The greatest master of open court playmaking, Magic Johnson, did this type of thing regularly, but just as important was the fact that his teammates knew that if Magic was running, they had better be running right along with him.
2. The Pocket Pass
In this second passing play, we get a chance to see Russell Westbrook continue his growth as a player. Regardless of whether you care about how many assists he tallies by the end of the night, what is important is the way in which Westbrook learns to recognize offensive opportunities and then what he chooses to do with them.
The pick-and-roll is a staple of every NBA offense. In the past, the Thunder's use of it could be charitably called 'rudimentary.' Typically, if Westbrook was running his man off of a screen set by Serge Ibaka or Kendrick Perkins, that meant one of two things: 1) Westbrook was shooting a jumper; or 2) Westbrook was attempting a shot at the rim. On its most superficial level, the PnR can be colloquially seen by the ball handler as, "Set ME up."
However, the true genius behind a well-executed PnR is that it is not actually about the ball handler, but about the screener. It should be a play understood as, "I'm gonna set YOU up." Watch how Westbrook handles it here.
Westbrook engages the offense left as Perkins fakes a screen. This may not seem like a big deal, but in reality this subtle shift in positioning allows Westbrook the attack position that he wants. Perkins can now set a real screen on Westbrook's man Vasquez as Westbrook curls back toward the lane. Perkins seals of Vasquez completely, which gives the Thunder what they are looking for: a 2-on-1 situation.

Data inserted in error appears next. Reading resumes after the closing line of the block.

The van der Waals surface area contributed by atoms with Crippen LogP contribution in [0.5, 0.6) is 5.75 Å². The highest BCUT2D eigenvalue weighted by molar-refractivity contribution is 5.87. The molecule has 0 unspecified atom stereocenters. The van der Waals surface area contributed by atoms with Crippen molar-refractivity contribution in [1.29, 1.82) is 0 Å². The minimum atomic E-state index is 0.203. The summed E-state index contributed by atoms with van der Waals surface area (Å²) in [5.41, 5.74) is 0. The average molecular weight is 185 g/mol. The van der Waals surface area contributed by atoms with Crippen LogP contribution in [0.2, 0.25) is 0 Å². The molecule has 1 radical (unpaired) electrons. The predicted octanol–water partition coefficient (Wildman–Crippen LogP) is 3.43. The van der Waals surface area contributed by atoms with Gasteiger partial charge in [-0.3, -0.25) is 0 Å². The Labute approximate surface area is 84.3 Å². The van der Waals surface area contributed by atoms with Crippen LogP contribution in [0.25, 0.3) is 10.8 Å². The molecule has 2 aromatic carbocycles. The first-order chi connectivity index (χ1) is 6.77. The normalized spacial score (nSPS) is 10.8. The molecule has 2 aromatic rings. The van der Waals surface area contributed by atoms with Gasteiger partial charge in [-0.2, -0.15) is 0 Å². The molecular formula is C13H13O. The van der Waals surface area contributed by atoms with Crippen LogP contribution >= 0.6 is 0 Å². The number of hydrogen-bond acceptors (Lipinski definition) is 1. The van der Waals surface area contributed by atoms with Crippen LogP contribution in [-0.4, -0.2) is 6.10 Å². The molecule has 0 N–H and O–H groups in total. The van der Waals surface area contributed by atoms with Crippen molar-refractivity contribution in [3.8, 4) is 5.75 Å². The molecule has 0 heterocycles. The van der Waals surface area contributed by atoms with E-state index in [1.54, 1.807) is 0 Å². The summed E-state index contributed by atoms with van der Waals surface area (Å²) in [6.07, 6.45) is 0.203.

Even as recently as a year ago, Westbrook would have come off the curl, taken a look at the slow-footed Lopez, and either pulled up for a jumper or rocketed right to the rim. To his credit, that works an awful lot of the time. What it does not accomplish however is create any sort of uncertainty in the defense, which is what the whole point of a 2-on-1 situation offers. A 2-on-1 situation should force a defender to believe that either offensive player is a legitimate threat. When that happens, neither one gets defended as strongly.
This time, Westbrook has Lopez on his heels but then Westbrook hits the breaks and waits for the play to develop. He understands that he does not have to do something amazing here to finish the play. He just needs to wait. Likewise, his screening partner Perkins does not rush the play either, but makes sure that Vasquez cannot get back into the action. Once that job is done, Perkins can roll to the rim, and Westbrook is waiting for him. Westbrook looks up, sees that Perkins is on his way, and then drops a pocket pass, a pass that originates from his right 'pocket,' to the trailing Perkins, who as an unencumbered path to the rim.
Here is one of the masters of the pocket pass:
Stay tuned as we continue to examine how the Thunder offense evolves this season.